Siberia’s 10 most populated cities (PHOTOS)

Welcome to Krasnoyarsk!

Welcome to Krasnoyarsk!

Roman Alejnikov/EyeEm/Getty Images
Where is the capital of Siberia; which city is recognized as the best for living; and where are the oldest wooden houses preserved?

1. Novosibirsk (1.6 mln)

Novosibirsk is Russia’s third largest city after Moscow and St. Petersburg. It’s called “Siberia’s Capital” because many leading corporations are based in the city. Moreover, Novosibirsk also has its “Silicon Valley”, called Akademgorodok. Local scientists work in a wide variety of fields, from studying the properties of metals to the domestication of foxes.   

2. Omsk (1.12 mln)

Locals joke (or not) that no one has ever been able to leave Omsk. How can you leave it when it has the SHORTEST subway line in the world - with only one station? In fact, residents have already turned it into a meme.  

Well, seriously, Omsk is one of the largest cities in Russia in terms of population, and back in the Soviet era it was called the "city of science” and “the city of youth”. Today, Omsk is still home to the largest institutes and petrochemical plants in Siberia.  

3. Krasnoyarsk (1.1 mln)

Founded in 1628 during a gold rush, today it’s Russia’s easternmost ‘million-person’ city. The population is growing steadily year by year and the city is home to metal factories, mechanical engineering, and space industry plants. 

Krasnoyarsk is also incredibly picturesque! It has the best views of the great Yenisei River, promenades along the Eastern Sayan Mountains, which start right in the city and an island park with a northern beach. Here’s a guide from the locals

4. Tyumen (847,488)

Founded in 1586, Tyumen is the first Russian city founded in Siberia. In recent years, Tyumen ranks consistently among the best Russian cities for living (from 2015 to 2018 it was in first place!). This is not surprising: there are many jobs in the oil and gas sector (the Tyumen Region is Russia’s leader in gas and oil production). Also, there are leading scientific and educational institutions with many foreign students, and tourism and recreation at local hot springs are also well developed. 

If you find yourself in Tyumen, don’t miss the opportunity to visit the neighboring city of Tobolsk, which was the capital of Siberia until the 19th century. 

5. Barnaul (630,877)

Barnaul is the capital of the Altai Territory, which is known for its majestic mountains. The city was founded in the 1730s for the workers of a local silver smelting plant and gradually it began to grow. The factory was closed in 1893, but other industries were already flourishing there, from brick factories to brewing. Today, the city is more than an industrial center in Siberia; it also promotes tourism and serves as the starting point for trips to the Altai region. 

6. Irkutsk (617,515)

Founded in 1661, this city also counts among Siberia’s oldest cities and it’s located near the world's deepest lake, Baikal. The historic center of Irkutsk is also a great place to visit, for example, full of impressive stone houses that were originally built by wealthy merchants. Outside the city is the Taltsy Museum of Wooden Architecture, which looks like a real Siberian fortress (more here).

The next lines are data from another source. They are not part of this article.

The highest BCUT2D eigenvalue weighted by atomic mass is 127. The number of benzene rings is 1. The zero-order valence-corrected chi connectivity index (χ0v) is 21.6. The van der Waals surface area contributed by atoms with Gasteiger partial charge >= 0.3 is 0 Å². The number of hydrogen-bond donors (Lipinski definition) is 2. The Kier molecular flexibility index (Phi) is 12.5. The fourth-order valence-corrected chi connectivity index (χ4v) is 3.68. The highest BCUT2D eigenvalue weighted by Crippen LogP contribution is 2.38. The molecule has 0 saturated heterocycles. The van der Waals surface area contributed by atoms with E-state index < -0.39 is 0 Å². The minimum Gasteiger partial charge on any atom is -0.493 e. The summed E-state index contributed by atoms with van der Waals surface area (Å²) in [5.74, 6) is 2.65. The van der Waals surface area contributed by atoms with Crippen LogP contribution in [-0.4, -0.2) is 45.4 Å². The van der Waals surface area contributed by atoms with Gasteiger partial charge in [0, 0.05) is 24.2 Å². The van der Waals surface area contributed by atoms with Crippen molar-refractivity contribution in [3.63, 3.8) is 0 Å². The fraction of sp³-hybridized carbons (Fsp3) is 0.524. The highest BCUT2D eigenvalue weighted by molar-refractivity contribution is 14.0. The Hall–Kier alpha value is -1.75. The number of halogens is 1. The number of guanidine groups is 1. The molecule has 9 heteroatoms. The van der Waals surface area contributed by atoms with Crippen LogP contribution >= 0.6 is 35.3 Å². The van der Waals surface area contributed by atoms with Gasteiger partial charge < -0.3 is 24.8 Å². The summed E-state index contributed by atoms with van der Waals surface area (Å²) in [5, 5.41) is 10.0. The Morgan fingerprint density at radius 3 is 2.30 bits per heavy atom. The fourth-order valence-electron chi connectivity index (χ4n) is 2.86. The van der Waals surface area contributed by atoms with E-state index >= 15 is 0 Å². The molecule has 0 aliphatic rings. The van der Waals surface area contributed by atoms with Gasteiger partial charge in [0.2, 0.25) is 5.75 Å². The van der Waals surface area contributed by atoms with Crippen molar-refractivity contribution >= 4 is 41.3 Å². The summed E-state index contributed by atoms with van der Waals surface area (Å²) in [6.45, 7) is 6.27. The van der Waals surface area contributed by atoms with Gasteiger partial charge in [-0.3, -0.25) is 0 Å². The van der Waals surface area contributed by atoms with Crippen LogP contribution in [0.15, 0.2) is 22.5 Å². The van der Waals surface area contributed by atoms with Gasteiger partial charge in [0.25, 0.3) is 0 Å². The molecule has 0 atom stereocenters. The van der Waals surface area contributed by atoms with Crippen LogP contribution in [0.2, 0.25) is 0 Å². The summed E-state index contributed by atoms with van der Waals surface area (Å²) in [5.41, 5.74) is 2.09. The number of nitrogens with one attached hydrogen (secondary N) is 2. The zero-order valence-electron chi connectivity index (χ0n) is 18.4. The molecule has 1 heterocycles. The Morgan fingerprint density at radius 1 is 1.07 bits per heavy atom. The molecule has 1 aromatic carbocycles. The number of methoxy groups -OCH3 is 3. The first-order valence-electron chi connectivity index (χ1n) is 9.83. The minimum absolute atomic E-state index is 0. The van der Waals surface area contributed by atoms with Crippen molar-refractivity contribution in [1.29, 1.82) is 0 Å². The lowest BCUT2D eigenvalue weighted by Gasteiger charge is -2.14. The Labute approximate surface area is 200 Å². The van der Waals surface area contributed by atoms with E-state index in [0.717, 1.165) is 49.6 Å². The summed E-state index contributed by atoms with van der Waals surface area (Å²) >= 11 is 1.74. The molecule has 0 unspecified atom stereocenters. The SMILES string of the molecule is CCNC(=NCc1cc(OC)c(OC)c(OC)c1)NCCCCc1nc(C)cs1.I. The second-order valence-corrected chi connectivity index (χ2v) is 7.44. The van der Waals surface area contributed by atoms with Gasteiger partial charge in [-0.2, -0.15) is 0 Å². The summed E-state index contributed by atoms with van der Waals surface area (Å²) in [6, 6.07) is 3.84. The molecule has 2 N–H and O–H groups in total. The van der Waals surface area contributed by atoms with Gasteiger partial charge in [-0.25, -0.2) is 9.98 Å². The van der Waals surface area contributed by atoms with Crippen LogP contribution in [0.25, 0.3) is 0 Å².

7. Tomsk (568,508)

Founded in 1604, Tomsk has long been a major hub for transit and trade in Siberia. It beckoned merchants, architects, scientists and doctors to come here. The city is well preserved with old wooden estates (more about its architectural legacy here). Today, the main industries in Tomsk are oil refining and mechanical engineering.   

8. Kemerovo (552,546)

Kemerovo is the capital of Russia’s mining sector, the center of the coal industry and chemical production. Many of the city sights are associated with the miners' difficult work: these are monuments, and the names of districts, and museums.  

9. Novokuznetsk (544,583)

Located in the Kemerovo Region, Novokuznetsk is also Russia's leading coal mining and metallurgical city. In the 1930s, when the Soviet Union set out to industrialize the country, Novokuznetsk became one of the country’s first experimental socialist cities - an "ideal" city for workers (read more about such cities here).   

10. Ulan-Ude (437,565)

Ulan-Ude is the capital of Buryatia, the Buddhist region of Russia. Interestingly enough, tourists are attracted to Ulan-Ude not only by its traditional culture, but also by the way it neighbors harmoniously with the city’s Soviet heritage. Did you know that the city has a huge monument in the shape of Lenin's head? 

Here is what a traveler from Great Britain has to say about it

Dear readers,

Our website and social media accounts are under threat of being restricted or banned, due to the current circumstances. So, to keep up with our latest content, simply do the following:

  • Subscribe to our Telegram channel
  • Subscribe to our weekly email newsletter
  • Enable push notifications on our website
  • Install a VPN service on your computer and/or phone to have access to our website, even if it is blocked in your country

If using any of Russia Beyond's content, partly or in full, always provide an active hyperlink to the original material.

Read more

This website uses cookies. Click here to find out more.

Accept cookies